P falciparum malaria and dengue co-infection.
The patient received artesunate as an antimalarial medication intravenously due to poor oral intake for 4 days. Then artesunate was switched to an oral form on the fifth day and was continued for 1 week. He also received mefloquine on the second day of admission, and primaquine to kill gametocytes before he was discharged from the hospital. Owing to poor oral intake, he received a normal saline infusion for hydration for 7 days. He was monitored every day for haemoconcentration and thrombocytopenia.
Outcome and follow-up
After the initiation of antimalarial treatment, the patient's clinical outcome improved. His appetite returned to normal in 1 week. There were no complications from malarial infection, such as cerebral malaria, hyperpyrexia, severe anaemia, hypoglycaemia, metabolic acidosis and seizure in this boy. His peripheral blood smears 12 h after starting the treatment did not contain any ring-form trophozoites any more. However, he still had low-grade fever 6 days after admission. We assumed that this persistent fever could be the result of the febrile stage of the dengue infection, which was longer than usual due to the co-infection with malaria. He was also monitored daily for haemoconcentration and thrombocytopenia. His fever gradually resolved at the end of the first week of admission. He had no signs and symptoms of fluid leakage and shock. Although his lowest platelet concentration was 68 000 cells/mm3 on the sixth day of admission, he had only minor epistaxis and no serious bleeding complications occurred. His clinical outcomes returned to normal in the convalescent stage. The boy was discharged after admission to the hospital for 8 days.
This 11-year-old boy presented with a P falciparum malaria and dengue co-infection. Malaria and dengue infections are still major mosquito-borne public health problems in tropical regions worldwide. This is the first case report of malaria and dengue co-infection reported in Thailand.11 ,12 In this case, we recognised this co-infection for three reasons. First, this boy had received effective drugs for malaria treatment (artesunate pills) at a Burmese hospital prior to moving to Thailand, but in spite of this, his fever still persisted. Second, there was a dengue outbreak during the time this boy was admitted to the hospital in our country. Last, his physical examination revealed high-grade fever with a flushed face and mild hepatomegaly, even though malaria patients usually have anaemia. We therefore performed early investigations for both diseases. The swift recognition of the malaria and dengue co-infection in our case would have positively affected treatment outcomes, in contrast to the case from East Timor6 whose diagnosis was delayed and who subsequently died. Our good treatment outcomes could also be the result of having received early effective treatment for malaria and his primary dengue infection which usually had mild clinical symptoms.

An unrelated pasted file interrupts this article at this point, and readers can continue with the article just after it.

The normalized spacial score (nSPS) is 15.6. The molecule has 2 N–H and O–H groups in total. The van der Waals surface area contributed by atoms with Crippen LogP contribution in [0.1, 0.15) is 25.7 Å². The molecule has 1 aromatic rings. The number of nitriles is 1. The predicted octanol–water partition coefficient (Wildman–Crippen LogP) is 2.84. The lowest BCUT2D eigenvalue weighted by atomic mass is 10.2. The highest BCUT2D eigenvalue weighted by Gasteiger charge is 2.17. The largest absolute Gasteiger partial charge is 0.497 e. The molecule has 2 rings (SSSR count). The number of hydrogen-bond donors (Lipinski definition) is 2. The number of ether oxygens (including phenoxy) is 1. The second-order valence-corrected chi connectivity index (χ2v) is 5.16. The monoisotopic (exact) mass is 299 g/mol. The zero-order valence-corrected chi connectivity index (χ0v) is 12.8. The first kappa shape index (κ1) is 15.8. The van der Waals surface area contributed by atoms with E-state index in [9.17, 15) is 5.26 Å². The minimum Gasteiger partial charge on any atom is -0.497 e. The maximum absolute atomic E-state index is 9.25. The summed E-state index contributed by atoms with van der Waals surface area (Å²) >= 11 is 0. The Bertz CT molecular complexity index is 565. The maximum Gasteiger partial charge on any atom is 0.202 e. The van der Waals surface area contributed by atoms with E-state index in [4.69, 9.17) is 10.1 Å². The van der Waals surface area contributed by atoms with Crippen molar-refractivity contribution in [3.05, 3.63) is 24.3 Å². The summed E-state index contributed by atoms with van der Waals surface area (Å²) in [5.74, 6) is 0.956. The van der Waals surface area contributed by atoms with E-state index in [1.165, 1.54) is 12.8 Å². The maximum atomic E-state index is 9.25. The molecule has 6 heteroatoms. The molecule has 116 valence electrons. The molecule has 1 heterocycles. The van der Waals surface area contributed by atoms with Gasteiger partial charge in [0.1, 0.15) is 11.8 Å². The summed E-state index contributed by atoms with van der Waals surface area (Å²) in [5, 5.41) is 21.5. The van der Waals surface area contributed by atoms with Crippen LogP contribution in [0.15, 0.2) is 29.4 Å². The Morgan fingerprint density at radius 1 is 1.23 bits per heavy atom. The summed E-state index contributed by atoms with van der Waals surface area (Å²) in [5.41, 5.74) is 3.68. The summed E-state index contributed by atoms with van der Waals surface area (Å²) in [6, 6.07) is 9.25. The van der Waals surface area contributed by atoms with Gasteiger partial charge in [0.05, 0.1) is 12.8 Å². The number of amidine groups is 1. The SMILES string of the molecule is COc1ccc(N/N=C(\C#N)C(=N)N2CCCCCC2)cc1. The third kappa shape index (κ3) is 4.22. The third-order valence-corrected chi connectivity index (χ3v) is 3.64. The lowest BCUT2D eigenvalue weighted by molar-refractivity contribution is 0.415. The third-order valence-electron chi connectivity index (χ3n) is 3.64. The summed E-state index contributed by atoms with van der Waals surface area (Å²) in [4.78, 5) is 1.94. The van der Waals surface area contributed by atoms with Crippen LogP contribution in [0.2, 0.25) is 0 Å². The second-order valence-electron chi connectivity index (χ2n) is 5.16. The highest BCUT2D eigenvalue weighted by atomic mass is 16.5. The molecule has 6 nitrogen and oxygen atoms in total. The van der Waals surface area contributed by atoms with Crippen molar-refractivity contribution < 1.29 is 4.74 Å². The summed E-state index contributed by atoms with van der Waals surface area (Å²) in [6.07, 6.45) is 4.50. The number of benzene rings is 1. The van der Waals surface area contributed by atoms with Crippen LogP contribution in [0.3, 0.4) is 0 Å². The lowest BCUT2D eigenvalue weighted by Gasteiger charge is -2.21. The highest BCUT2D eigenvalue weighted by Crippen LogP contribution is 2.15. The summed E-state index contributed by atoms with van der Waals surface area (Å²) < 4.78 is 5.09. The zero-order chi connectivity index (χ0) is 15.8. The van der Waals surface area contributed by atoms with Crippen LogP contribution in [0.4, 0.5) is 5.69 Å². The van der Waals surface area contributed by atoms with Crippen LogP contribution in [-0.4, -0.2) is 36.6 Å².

A retrospective matched pair study in French Guiana aimed to differentiate how the clinical manifestations of co-infections differ from that of single infections and to determine whether conditions of patients who were infected by both malaria and dengue were more severe than those who were infected with either malaria or dengue alone.10 The authors concluded that dengue and malaria co-infections tended to be more severe than single infections, notably for haematological abnormalities, such as thrombocytopenia (platelet concentration <50 000 cells/mm3) and anaemia (haematocrit <36%). However, we could observe neither severe thrombocytopenia nor anaemia in our case, which could be due to the early recognition and treatment of both diseases.
In a case series from Karachi in Pakistan, it was concluded that the diagnosis of a co-infection could be made on the basis of the patient history and clinical examination supported by haematological results. It was also recommended that all patients suspected to have a co-infection be treated concomitantly for dengue and malaria in malaria endemic areas.8 In our case, we also treated the patient for both co-infection of malaria and dengue, and he was subsequently cured.
All physicians should be able to diagnose malaria and dengue co-infection in patients, especially paediatric patients who live in or have recently returned from areas where both diseases are endemic.
When physicians suspect the presence of a malaria and dengue co-infection, they should promptly treat the patients concomitantly for both diseases and closely monitor them for further complications.
Having a good understanding of the natural histories and clinical symptoms of both diseases will help physicians to recognise the diseases early and predict the clinical outcomes/prognoses of such conditions.
The authors would like to thank Albert L Oberdorfer from the English Department, Faculty of Humanities, Chiang Mai University for his editorial work.
Contributors IS wrote the proposal, collected the data, wrote the manuscript and also read the final draft. WA wrote and edited the manuscript and also read the final draft. OP wrote the proposal and the manuscript, supervised the overall work and read the final draft of the manuscript.
Competing interests None.
Patient consent Obtained.
Provenance and peer review Not commissioned; externally peer reviewed.